“Charles Dance – Game of Thrones’ Tywin Lannister & Much More”

Walter Charles Dance, was born on October 10, 1946, in Redditch, Worcestershire, England. His father, who was an engineer, was of English and Irish descent, and his mother came from English ancestry. Sadly, Charles’ father died when he was just four years old. After his father’s passing, his mother moved Charles and herself to Devon, England, where life was a struggle, as she worked long hours in a cafe to earn money. Initially, being an actor was not what the BAFTA and Emmy nominated Dance set out to do with his life. He wanted to be a graphic designer. When he came of age, he studied graphic design and photography, at the Plymouth College of Art and the Leicester College of Art. At the mid-way point of his studies, however, a desire to be an actor took hold of him, and he has been at it ever since. After leaving college, in addition to taking acting lessons, Dance worked a variety of jobs, while he waited for his first paying job in entertainment. In the original West End theatrical production of “Fiddler on the Roof,” Dance was hired to be a dresser.

CD Pic 1

In 1974, Dance made his television debut, appearing in the British series, “Father Brown,” as Commandant Neil O’Brien in the episode “The Secret Garden.” The following year, he again found work in television, appearing in two episodes of the series “Edward the King,” as Prince Eddy. That same year, Dance joined the Royal Shakespeare Company. During the five years he was a member, he performed in numerous productions, including, among other works, “Coriolanus” and “Hamlet.”

Dance worked several more jobs acting in television series, and one television movie, “Tales of the Unexpected,” before making his film debut as the character of Claus in the 1981 James Bond movie “For Your Eyes Only.” Dance would have to wait, however, until 1984, to garner international acclaim, which he did for his work in the television mini-series “The Jewel in the Crown.” The series, which was parts drama, history, and romance, dealt with a period of the several years prior to India gaining it independence in 1947. Dance portrayed the character of Guy Perron in five of the series’ episodes. In 1988, Dance played the lead role of genetic researcher Edward Forester, in, what was at the time, a controversial, television mini-series, First Born.” His character was attempting to breed a gorilla / human hybrid. Less than a decade after making his film screen debut in a Bond movie, Dance portrayed Ian Fleming, the author and creator of the iconic Bond character, in the television movie “Goldeneye.”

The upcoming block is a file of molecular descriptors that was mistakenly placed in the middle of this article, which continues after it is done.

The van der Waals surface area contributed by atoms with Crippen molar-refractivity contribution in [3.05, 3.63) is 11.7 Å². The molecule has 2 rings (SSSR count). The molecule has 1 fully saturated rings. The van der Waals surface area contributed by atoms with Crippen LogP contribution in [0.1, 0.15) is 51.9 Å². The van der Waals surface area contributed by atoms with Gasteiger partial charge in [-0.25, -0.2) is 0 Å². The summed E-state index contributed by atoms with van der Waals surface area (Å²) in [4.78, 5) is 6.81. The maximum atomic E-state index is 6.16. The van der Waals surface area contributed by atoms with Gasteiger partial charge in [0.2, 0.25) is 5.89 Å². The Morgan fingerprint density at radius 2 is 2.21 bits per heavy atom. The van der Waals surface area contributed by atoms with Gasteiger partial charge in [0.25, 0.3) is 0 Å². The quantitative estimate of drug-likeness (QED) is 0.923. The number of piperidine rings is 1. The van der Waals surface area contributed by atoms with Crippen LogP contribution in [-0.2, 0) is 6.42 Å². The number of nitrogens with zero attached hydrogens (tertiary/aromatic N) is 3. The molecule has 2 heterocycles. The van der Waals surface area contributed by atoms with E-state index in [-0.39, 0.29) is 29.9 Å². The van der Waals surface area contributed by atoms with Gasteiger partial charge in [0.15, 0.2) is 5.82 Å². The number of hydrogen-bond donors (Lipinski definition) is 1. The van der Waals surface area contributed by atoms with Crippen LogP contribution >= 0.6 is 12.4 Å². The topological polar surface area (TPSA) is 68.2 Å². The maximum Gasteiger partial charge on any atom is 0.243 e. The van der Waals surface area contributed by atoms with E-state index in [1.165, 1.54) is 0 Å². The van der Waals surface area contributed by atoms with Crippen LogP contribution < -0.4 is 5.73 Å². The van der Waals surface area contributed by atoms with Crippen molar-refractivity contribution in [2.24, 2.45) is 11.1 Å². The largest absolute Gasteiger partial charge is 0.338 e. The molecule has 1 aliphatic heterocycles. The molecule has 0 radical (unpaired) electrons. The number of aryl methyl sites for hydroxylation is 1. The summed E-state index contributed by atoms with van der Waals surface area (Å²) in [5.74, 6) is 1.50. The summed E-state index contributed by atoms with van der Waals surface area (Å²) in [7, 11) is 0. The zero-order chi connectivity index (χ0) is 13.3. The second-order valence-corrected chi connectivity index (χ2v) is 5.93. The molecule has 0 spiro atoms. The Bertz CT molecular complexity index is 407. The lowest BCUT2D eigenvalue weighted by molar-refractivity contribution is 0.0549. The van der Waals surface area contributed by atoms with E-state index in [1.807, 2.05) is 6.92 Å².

CD Pic 2

CD Pic 3

CD pic 4

Dance worked steadily throughout the 1990s in both film and on television. Those members of the Sherlock fandom might be interested to know that Dance appeared in the 2000 television series “Murder Rooms: Mysteries of the Real Sherlock Holmes” as Sir Henry Carlye in the episode “The Dark Beginning of Sherlock Holmes.” In 2004, Dance wrote, directed, and produced the HBO film “Ladies in Lavender,” based on a short story written by William J. Locke. Dame Judi Dench and Dame Maggie Smith starred in the movie; Dance had been a part of the ensemble cast, with both actresses, in the 2001 Oscar nominated film “Gosford Park.” The following year, he appeared as Mr. Tulkinghorn, in the critically acclaimed, and Golden Globe nominated television mini-series “Bleak House,” based on the novel by Charles Dickens. In 2006, Dance was awarded the OBE (Officer of the Order of the British Empire) for his work in drama.